Tuesday, September 14, 2010

October 2/3 Workshop update

News Flash! There's an event in Haliburton the weekend we're up there worth photographing!

Colourfest 2010 is happening in Haliburton Village on the Saturday. Here's what they have to say about it:

I plan to incorporate it into our program, for those who wish to go. We were intending to be in Haliburton Village (or Minden or Dorset) around mid-day anyway, so we can extend that a bit and delay the whitewater segment until later in the afternoon, or move it to the Sunday.
On Saturday, October 2nd the village of Haliburton comes alive with vibrantly coloured street displays -- scarecrows, pumpkins, corn stalks, mums -- continuous entertainment, a bigger-than-ever Vintage Car Display & Parade, "Spectacular Colours" bus ride to Skyline Park, Kids' Colour Splash create-a-mural presented by the Rails End Gallery's "Art Attack," clowns, buskers, contests, prizes, a corn roast and so much more! Plus, Colourfest's Pancake Breakfast...a delicious way to start your day at Haliburton United Church from 8 to 11. Colourfest 2010 Haliburton Village Saturday October 2nd 10:00 a.m. to 4:00 p.m.

Several people have already signed up for this Workshop, but there's room for more! Hurry if you want to find accommodations, though. Go here --> http://www.photography.to/ to sign up.

  • I have a question. Are there people who would just like to come up for the day, Saturday or Sunday, and join us shooting at some of the venues I've chosen? You'll likely miss the dawn and dusk shoots, etc; remember, it's a 2-hour plus drive from Toronto. If there's enough interest, I'll structure something for you. Send me an email if this interests you.
More on the HDR issue raised the other day:

Photomatix Pro and Photoshop CS5 are really different in the way they handle HDR merges. Some pictures are easier to do in CS5 -- but I haven't yet identified which ones they are! Things like contrasty metallic objects, I think. But landscapes and subtle skies -- forget it (unless I just haven't found the formula yet).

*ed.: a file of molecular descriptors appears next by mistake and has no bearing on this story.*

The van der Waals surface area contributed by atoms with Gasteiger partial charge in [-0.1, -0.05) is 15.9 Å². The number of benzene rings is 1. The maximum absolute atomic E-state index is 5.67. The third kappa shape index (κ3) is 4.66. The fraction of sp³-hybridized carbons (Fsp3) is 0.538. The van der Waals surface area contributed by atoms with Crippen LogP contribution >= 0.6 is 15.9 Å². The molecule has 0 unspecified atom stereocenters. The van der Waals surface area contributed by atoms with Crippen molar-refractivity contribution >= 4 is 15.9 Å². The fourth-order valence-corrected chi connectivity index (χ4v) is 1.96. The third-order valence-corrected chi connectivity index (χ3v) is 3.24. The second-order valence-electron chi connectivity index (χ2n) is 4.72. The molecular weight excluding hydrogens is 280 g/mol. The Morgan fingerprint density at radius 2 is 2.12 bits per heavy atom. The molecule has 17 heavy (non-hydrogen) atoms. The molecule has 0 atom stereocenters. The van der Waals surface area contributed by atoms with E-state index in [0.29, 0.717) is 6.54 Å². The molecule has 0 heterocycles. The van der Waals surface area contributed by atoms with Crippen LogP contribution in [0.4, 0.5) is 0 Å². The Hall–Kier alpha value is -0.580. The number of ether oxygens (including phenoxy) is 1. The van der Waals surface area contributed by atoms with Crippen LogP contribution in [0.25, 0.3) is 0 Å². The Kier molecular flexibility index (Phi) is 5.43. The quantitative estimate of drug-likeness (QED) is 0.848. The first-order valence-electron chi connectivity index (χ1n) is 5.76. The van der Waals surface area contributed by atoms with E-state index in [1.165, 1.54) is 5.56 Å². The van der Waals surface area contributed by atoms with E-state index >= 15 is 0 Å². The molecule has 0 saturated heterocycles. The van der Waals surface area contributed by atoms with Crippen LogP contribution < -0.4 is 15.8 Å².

The following 2 images were shot at dawn off a 10th floor balcony facing North. Neither one is worth writing home about. I did a 5-shot bracketed series, with the nominal value being an exposure for the sky (probably a mistake, since there likely wasn't enough range to expose the buildings correctly). Then I processed the images by merging them into HDR's using CS5 and again using Photomatix. I used the same original 5 exposures.

The picture above was merged in Photoshop CS5
The picture below was done with Photomatix Pro

The CS5 one required a TON of fiddling and mussing around with curves, gamma, detail level, etc. Photomatix took 2 minutes. I was looking for some extreme effects: CS5 didn't give me any.

But as I said, I posted some vehicle pictures earlier that worked really well in CS5. The jury is still out.

Did you ever look up just after sunset at the deep blue indigo sky, with brilliant red saturated colours touching the earth and say, "I wish I could capture that"? But you can't. That's a sight you have to experience in person, something that film or a digital sensor can't reach.

You can't do it with HDR either, but you can try. When I look at this image I can almost imagine being there. A 5-shot bracketed set of exposures, rendered in HDR via Photomatix. I used a graduated screen to desaturate the building lights and marginally change their hue a bit. Post-crop vignetting adds to the rich feeling. I'm sure it's oversaturated, but it looks good on my laptop!